I find the remarks of the hon. Gentleman very interesting. He is worried about the increasing rise of administrative costs, and I share that worry with him. I shall take any sensible steps to reduce the administrative costs, provided it does not harm the people whom we intend should get the benefit. However, from what the hon. Gentleman said I can conclude only one thing, which I am sure he did not mean—that he would have to look at the wages of the people who are responsible for paying the benefit.
I notice that the hon. Gentleman very carefully referred to the time when the bonus was £10 in 73 and only very quietly said afterwards that it remained at £10 in 1974 and in 1977 and 1978.
We, as well as everybody, particularly pensioners, outside the House whose savings were more than halved during the period of office of the last Labour Government, are well aware of the value of £10 now compared with £10 in 1974. We are all well aware of the way in which these benefits lose their value if they are not uprated. The power within this clause is for the Secretary of State to have regard to the economic situation in the United Kingdom, the standard of living in the United Kingdom, and such other matters as he considers relevant. I shall shortly come to the specific clause that is the subject of amendment no. 4.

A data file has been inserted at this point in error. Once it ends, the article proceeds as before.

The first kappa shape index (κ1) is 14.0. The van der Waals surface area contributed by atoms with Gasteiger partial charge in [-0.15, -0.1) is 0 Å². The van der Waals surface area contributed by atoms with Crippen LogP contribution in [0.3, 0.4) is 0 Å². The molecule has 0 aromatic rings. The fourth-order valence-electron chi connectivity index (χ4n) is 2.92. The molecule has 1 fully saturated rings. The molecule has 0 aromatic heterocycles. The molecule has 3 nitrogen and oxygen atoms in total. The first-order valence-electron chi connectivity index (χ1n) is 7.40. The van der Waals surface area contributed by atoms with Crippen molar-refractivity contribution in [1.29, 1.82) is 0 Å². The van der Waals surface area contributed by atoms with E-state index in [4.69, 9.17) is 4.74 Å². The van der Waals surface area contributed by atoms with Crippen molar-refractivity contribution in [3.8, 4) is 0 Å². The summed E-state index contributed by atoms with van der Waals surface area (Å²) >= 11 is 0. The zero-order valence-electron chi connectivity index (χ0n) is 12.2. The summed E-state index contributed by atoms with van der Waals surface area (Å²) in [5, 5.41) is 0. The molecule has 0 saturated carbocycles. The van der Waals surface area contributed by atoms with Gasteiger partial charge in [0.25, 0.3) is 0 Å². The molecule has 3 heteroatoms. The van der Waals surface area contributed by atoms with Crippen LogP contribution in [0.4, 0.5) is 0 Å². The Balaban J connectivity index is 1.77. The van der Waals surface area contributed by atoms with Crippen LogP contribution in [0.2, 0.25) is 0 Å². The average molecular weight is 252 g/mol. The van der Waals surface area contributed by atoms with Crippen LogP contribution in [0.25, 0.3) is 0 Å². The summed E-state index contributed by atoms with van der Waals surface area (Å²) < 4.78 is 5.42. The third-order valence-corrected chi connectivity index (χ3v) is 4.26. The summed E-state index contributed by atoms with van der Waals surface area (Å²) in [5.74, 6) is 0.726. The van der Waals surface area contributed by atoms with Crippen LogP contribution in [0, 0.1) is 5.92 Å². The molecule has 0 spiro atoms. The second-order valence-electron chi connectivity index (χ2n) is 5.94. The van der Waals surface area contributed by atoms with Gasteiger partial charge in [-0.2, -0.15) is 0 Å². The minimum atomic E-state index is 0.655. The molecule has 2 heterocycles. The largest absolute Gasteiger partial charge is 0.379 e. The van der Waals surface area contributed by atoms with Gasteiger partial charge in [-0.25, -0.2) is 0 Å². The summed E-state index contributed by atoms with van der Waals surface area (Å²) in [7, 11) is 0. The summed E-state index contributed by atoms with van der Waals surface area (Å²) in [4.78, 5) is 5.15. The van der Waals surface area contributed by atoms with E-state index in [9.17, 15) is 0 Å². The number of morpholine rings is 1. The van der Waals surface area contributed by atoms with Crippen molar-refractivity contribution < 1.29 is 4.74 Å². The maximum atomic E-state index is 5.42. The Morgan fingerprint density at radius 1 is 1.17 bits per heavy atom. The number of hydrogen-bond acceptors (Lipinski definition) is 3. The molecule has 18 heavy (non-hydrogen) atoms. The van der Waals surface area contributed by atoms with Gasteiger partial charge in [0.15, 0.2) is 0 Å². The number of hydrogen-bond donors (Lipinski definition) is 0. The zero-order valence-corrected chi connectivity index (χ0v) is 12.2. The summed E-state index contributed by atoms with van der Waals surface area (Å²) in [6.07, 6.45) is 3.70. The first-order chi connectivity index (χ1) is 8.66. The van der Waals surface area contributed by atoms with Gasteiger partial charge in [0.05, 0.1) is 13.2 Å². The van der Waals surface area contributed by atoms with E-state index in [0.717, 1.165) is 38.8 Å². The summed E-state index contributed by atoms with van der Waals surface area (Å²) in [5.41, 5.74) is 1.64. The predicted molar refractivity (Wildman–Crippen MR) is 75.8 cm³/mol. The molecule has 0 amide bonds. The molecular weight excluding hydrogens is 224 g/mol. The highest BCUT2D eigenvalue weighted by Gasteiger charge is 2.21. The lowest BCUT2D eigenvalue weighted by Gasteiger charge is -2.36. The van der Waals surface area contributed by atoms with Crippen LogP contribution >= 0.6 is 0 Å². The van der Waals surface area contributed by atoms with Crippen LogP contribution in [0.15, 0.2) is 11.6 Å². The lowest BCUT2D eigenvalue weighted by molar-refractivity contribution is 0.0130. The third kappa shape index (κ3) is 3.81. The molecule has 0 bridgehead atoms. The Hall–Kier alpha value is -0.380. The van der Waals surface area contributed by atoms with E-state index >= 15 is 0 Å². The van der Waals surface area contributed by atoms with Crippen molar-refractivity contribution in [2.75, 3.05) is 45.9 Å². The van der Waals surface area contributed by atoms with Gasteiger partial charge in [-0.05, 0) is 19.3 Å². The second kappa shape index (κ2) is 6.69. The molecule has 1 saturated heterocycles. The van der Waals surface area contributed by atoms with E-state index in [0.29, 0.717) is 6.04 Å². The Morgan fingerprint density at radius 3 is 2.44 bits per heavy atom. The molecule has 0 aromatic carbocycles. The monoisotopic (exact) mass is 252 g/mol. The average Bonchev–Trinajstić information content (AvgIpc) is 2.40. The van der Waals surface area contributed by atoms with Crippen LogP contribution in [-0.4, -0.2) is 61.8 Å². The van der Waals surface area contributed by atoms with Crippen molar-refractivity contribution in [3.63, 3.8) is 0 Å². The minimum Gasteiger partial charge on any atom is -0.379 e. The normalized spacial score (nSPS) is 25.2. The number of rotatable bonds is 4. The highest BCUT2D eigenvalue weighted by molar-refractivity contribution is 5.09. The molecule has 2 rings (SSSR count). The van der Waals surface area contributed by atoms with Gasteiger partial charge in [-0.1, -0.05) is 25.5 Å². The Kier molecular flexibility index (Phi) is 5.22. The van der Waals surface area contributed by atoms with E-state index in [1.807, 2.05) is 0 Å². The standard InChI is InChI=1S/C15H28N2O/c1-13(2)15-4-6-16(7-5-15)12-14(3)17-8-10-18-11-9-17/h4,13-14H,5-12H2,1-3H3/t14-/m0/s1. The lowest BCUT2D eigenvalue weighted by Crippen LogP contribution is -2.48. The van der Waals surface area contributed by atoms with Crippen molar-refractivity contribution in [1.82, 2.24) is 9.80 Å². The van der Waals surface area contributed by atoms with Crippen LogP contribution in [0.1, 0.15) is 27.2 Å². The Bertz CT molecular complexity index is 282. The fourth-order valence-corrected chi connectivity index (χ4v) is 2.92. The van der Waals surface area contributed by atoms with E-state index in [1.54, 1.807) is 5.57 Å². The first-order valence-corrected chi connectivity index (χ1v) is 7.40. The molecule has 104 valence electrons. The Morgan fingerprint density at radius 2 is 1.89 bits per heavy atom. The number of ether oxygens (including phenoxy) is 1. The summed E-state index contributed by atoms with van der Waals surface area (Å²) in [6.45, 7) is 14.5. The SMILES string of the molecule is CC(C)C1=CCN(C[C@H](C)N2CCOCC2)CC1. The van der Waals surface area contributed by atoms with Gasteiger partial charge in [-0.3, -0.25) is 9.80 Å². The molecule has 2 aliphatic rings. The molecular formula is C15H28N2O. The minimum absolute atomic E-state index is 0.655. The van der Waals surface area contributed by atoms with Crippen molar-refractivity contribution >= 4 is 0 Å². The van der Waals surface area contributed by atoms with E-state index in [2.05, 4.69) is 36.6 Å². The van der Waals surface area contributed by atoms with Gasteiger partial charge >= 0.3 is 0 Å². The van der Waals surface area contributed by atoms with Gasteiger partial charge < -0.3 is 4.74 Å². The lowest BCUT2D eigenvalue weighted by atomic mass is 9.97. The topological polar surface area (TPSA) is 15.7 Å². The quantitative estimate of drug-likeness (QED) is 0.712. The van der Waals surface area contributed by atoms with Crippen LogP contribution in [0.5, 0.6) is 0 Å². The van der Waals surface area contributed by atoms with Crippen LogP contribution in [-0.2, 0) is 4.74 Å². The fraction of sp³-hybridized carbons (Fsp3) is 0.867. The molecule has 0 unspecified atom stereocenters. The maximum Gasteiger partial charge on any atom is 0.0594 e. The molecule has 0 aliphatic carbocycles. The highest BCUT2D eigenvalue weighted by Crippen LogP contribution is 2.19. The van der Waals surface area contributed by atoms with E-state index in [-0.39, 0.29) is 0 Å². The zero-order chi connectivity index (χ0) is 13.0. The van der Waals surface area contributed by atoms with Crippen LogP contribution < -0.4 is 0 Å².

I know that the intention of the amendment was to make it mandatory for the Secretary of State to increase the amount of the bonus each year in line with the rate of increase in the qualifying benefit, whereas the provision in the Bill that it seeks to replace is permissive only.
First, I repeat what I said in our stand part debate on clause 1. This bonus is not a maintenance bonus. In the view of the Government it is not appropriate for it to be compulsorily operated, though we hope to do it whenever the economy allows.
Clause 4(3), which the hon. Gentleman seeks to delete, gives adequate power for the amount of the bonus to be changed if it is considered appropriate. This Government can be trusted to use that discretion, which the subsection permits, but I remind the hon. Gentleman that the Opposition's track record on increasing the bonus was non-existent. When pressed on previous occasions when in government, the hon. Gentleman's colleagues made very much the same points about the size of the bonus as we, by the economic situation, are forced to make today.